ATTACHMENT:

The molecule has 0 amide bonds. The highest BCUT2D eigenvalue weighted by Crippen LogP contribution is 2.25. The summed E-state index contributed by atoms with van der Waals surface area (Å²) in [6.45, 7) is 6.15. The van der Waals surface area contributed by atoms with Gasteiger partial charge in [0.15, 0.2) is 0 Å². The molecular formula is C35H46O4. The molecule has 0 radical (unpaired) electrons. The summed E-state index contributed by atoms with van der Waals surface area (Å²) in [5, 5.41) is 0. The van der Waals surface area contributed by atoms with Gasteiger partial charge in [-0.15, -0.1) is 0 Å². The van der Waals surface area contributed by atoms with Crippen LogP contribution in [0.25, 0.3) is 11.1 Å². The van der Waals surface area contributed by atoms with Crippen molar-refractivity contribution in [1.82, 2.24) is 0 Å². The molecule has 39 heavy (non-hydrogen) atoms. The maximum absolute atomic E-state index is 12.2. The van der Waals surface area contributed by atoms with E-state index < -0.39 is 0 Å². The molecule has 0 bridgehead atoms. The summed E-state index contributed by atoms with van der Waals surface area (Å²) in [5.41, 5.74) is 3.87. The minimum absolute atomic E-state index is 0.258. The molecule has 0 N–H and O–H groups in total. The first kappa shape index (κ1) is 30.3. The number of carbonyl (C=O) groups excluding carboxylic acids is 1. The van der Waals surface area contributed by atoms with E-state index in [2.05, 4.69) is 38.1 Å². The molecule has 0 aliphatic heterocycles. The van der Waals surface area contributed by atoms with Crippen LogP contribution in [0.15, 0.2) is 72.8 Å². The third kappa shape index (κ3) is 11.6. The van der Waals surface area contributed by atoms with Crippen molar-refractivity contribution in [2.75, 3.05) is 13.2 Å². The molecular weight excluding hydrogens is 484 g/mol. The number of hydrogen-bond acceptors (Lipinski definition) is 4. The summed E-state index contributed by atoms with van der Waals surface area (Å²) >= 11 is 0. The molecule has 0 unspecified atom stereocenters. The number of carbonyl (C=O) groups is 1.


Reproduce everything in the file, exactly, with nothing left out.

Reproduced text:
The molecule has 0 amide bonds. The highest BCUT2D eigenvalue weighted by Crippen LogP contribution is 2.25. The summed E-state index contributed by atoms with van der Waals surface area (Å²) in [6.45, 7) is 6.15. The van der Waals surface area contributed by atoms with Gasteiger partial charge in [0.15, 0.2) is 0 Å². The molecular formula is C35H46O4. The molecule has 0 radical (unpaired) electrons. The summed E-state index contributed by atoms with van der Waals surface area (Å²) in [5, 5.41) is 0. The van der Waals surface area contributed by atoms with Gasteiger partial charge in [-0.15, -0.1) is 0 Å². The van der Waals surface area contributed by atoms with Crippen LogP contribution in [0.25, 0.3) is 11.1 Å². The van der Waals surface area contributed by atoms with Crippen molar-refractivity contribution in [1.82, 2.24) is 0 Å². The molecule has 39 heavy (non-hydrogen) atoms. The maximum absolute atomic E-state index is 12.2. The van der Waals surface area contributed by atoms with E-state index < -0.39 is 0 Å². The molecule has 0 bridgehead atoms. The summed E-state index contributed by atoms with van der Waals surface area (Å²) in [5.41, 5.74) is 3.87. The minimum absolute atomic E-state index is 0.258. The molecule has 0 N–H and O–H groups in total. The first kappa shape index (κ1) is 30.3. The number of carbonyl (C=O) groups excluding carboxylic acids is 1. The van der Waals surface area contributed by atoms with E-state index in [2.05, 4.69) is 38.1 Å². The molecule has 0 aliphatic heterocycles. The van der Waals surface area contributed by atoms with Crippen LogP contribution in [0.15, 0.2) is 72.8 Å². The third kappa shape index (κ3) is 11.6. The van der Waals surface area contributed by atoms with Crippen molar-refractivity contribution in [2.75, 3.05) is 13.2 Å². The molecular weight excluding hydrogens is 484 g/mol. The number of hydrogen-bond acceptors (Lipinski definition) is 4. The summed E-state index contributed by atoms with van der Waals surface area (Å²) >= 11 is 0. The molecule has 0 unspecified atom stereocenters. The number of carbonyl (C=O) groups is 1.